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The older (and more experienced I get) the better I become at adapting recipes to suit our tastes. There have always been some dishes I have been able to cook more instinctively, but when I was younger, I didn’t have the confidence to make changes that might improve upon the recipes of others. Making a few minor adjustments to this Baked Chorizo, Cod and Potato dish elevated it into a firm favourite that we’ve made again more than once.

Much of the content I published in February harked back to the second Japan trip, including several photo essays, a review of Burger King’s Kuro Ninja and a visit to Suizenji Joju-en Park in Kumamoto.

MARCH

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My most popular recipe this month (and one that continues to garner praise from those who make it) is my Mum’s Lucknowi-style Lamb Biryani.

March was definitely a recipe-lead month, with my primer on sous vide steak, our Japanese yakiniku at home experiment and cheese, ham and chilli jam pancakes for pancake day.

I was also surprised and fascinated by the responses to my little survey about ready meals versus home cooking.

APRIL

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There were two recipes I loved sharing in April – my Sous Vide Southern Fried Chicken and this unusual Smoky Paprika Coleslaw recipe featuring, of all ingredients, condensed milk! It really works! I also made a home made Mr Whippy ice cream; it worked superbly well but is a bit of a faff.

MAY

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The filming was earlier in the year, but May was the broadcast date for Heston’s Great British Food Chocolate episode, to which I was lucky enough to be invited as a guest. An incredible experience!

Individual Marzipan Cakes

These Individual Marzipan Cakes, a tweaked Nigella recipe, are definitely overdue to be made again.

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Salivating as I think of it, I had one of the best Lebanese meals I’ve had in the UK, at Warda restaurant in Southgate (North London). We’ve been again several times since and love it so much we’re taking my mum there for her birthday next month.

JUNE

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More inspiration from Japan this month in two of my recipes – Green Beans with a Tofu, Miso and Sesame Dressing (Saya Ingen Shira-ae) and Quick & Easy Yuzu Ice Cream.

I also had great fun filming a recipe video for vouchercodesuk. You can view the video but also access the written recipe for my Chorizo, Spinach, Onion & Potato Frittata, here.

Another recipe I posted in June must surely be my simplest ever, with just a single ingredient! But readers and friends have let me know they have been delighted to learn about the slow cooker method of cooking jacket potatoes.

JULY

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In July, I shared a mammoth travel post, rounding up all my favourites from a city break in Brussels.

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The recipe of the month was definitely these deceptively simple, beautifully bling Brazilian Brigadeiro Chocolate Bonbons but a second runner would be Little Orange & Lime Cakes, also from Brazil.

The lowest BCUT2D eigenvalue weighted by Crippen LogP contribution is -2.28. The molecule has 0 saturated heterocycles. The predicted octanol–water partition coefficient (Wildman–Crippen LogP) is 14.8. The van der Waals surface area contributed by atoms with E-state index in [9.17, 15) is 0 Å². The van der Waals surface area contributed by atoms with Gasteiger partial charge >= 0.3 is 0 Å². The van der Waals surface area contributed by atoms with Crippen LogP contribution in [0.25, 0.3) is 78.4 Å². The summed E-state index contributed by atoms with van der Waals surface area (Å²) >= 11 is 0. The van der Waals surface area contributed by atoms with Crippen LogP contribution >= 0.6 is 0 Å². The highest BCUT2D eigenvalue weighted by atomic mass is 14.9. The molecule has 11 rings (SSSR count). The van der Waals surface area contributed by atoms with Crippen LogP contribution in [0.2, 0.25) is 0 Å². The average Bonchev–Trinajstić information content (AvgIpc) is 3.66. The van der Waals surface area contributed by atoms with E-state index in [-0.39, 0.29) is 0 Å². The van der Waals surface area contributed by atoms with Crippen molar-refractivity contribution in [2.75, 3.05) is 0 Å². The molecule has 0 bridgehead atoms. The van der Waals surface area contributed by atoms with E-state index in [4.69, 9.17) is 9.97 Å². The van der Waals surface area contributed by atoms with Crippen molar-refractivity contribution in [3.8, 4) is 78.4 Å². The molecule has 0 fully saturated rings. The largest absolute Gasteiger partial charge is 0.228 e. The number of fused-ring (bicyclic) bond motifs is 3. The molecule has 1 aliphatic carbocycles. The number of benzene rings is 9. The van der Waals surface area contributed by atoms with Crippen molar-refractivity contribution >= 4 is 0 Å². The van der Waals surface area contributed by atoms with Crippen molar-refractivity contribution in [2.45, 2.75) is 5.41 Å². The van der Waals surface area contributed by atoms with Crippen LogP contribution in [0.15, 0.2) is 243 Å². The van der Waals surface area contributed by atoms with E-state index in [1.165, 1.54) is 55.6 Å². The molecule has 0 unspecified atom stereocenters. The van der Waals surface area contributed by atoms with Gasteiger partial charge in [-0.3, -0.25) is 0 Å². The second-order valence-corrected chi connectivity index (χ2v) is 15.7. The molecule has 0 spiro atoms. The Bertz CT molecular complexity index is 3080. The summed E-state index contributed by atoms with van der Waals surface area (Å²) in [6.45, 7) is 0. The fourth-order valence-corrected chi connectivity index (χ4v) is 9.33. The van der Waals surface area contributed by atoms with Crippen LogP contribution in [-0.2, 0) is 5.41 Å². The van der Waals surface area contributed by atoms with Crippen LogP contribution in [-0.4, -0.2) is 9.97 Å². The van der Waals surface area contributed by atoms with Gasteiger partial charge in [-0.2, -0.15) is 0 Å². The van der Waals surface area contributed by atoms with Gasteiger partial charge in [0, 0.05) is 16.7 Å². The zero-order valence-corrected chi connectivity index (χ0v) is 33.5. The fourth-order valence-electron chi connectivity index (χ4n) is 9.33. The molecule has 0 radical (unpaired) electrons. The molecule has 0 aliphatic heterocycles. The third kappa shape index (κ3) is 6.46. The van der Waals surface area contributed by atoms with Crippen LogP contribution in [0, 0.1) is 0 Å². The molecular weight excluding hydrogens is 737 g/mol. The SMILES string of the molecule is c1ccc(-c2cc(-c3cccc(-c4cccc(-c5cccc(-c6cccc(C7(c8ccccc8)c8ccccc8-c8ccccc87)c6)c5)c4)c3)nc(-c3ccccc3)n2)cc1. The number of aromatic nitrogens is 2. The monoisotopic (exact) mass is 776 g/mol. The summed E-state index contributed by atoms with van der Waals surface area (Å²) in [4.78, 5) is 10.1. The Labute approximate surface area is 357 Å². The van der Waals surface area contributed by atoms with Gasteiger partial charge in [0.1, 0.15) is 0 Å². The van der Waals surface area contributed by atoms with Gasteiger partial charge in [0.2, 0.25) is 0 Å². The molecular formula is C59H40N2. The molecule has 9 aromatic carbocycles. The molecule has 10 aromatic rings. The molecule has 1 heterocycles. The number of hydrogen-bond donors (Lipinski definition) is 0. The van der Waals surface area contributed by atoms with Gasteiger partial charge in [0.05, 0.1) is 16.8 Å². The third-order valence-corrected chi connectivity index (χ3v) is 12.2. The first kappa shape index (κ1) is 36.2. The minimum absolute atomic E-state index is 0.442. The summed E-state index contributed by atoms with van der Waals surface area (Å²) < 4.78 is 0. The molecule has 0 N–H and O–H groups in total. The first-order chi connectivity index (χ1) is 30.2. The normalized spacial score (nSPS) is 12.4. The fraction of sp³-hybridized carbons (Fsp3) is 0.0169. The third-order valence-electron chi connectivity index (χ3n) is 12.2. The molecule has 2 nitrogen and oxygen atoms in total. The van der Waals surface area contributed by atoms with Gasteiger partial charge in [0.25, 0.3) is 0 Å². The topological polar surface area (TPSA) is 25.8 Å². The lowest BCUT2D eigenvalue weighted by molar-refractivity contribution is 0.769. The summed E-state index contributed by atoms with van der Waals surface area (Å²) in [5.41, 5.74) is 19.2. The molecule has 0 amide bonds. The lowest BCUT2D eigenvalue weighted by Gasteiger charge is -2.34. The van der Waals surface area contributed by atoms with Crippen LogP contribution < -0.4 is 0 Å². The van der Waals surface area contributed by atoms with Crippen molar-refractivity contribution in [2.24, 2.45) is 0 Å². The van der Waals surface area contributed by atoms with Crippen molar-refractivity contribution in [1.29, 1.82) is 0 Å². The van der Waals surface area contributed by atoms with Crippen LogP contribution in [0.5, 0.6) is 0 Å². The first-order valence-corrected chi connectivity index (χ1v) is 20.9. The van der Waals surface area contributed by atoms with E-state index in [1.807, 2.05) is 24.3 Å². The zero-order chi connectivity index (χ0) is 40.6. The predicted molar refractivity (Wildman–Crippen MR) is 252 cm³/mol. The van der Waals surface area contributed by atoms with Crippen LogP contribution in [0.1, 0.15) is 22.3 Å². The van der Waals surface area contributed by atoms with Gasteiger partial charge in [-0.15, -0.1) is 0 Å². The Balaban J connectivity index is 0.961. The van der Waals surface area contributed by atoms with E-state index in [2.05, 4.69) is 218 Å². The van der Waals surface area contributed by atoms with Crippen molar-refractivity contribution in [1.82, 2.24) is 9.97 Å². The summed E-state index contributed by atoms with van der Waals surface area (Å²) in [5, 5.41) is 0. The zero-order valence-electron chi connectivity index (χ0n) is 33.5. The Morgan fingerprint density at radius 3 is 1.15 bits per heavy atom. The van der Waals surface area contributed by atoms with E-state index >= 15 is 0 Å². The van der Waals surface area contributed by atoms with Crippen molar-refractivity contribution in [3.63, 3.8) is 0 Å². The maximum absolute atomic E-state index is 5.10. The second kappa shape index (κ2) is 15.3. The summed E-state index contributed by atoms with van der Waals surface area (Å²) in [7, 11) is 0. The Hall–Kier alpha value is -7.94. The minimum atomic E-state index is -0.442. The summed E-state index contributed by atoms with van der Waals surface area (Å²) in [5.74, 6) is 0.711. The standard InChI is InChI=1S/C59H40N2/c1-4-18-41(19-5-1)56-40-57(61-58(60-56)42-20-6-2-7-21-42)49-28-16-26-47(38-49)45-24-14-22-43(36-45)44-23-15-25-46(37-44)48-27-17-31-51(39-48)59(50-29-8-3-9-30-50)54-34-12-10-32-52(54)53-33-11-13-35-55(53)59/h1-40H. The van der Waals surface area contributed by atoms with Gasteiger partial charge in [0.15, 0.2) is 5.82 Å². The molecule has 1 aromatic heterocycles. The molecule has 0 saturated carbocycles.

AUGUST

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In August I shared some great recipes made using my new Optimum 9400 Blender by Froothie. This smooth-as-silk White Chocolate Vanilla Ice Cream was one such recipe, as was this Quick Courgette & Blue Cheese Soup.

Our garden and allotment began to reward us with lots of delicious courgettes. Unlike some, I relish the glut and shared a long list of courgette recipes including fabulous Sausage-Ragu Stuffed Globe Courgettes.

This month, I also launched my Meet The Blogger series, in which I introduce readers to some of my favourite bloggers by way of an interview.

SEPTEMBER

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The undisputed highlight of my summer was attending my sister and brother-in-law’s wedding in Dubrovnik, Croatia. Sharing images from the day, not to mention our dining highlights, was a lovely way to relive the occasion. I can’t wait to go back when it’s less searingly hot!

Pete and I also had a great experience attending the Billingsgate Seafood Cookery School’s evening class on smoking fish.

OCTOBER

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This tasty month included a recipe that turned out even better than I hoped; this Burnt Apple & Bourbon Ice Cream plus a taste of Iceland, after our 20th wedding anniversary trip to Iceland in August and September.

I was also very happy with my Chorizo, Pumpkin, Spinach & Giant Couscous Salad.

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Celebrating my end-of-September birthday with lunch at Kurobuta restaurant was an excellent choice, one that still has me dreaming about some of the dishes. My review went up in October.

NOVEMBER

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I shared more from our trip to Iceland, with my Reykjavik Postcard full of our favourite sights, food and drink.

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Having been reworking the recipe since I first posted a version last year, I finally posted an updated recipe of my Easy Butternut Squash Soup with Bacon Brittle.

DECEMBER

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First, another postcard from our late summer visit Iceland, the fantastic Viking Sushi Boat Excursion.

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More travel, but this time in the form of an educational visit to Almeria and Murcia to learn about their agricultural Green Revolution.

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And my latest recipe, a choice of two recipes for lemongrass and coconut ice cream and decorative dried pineapple flowers with chilli.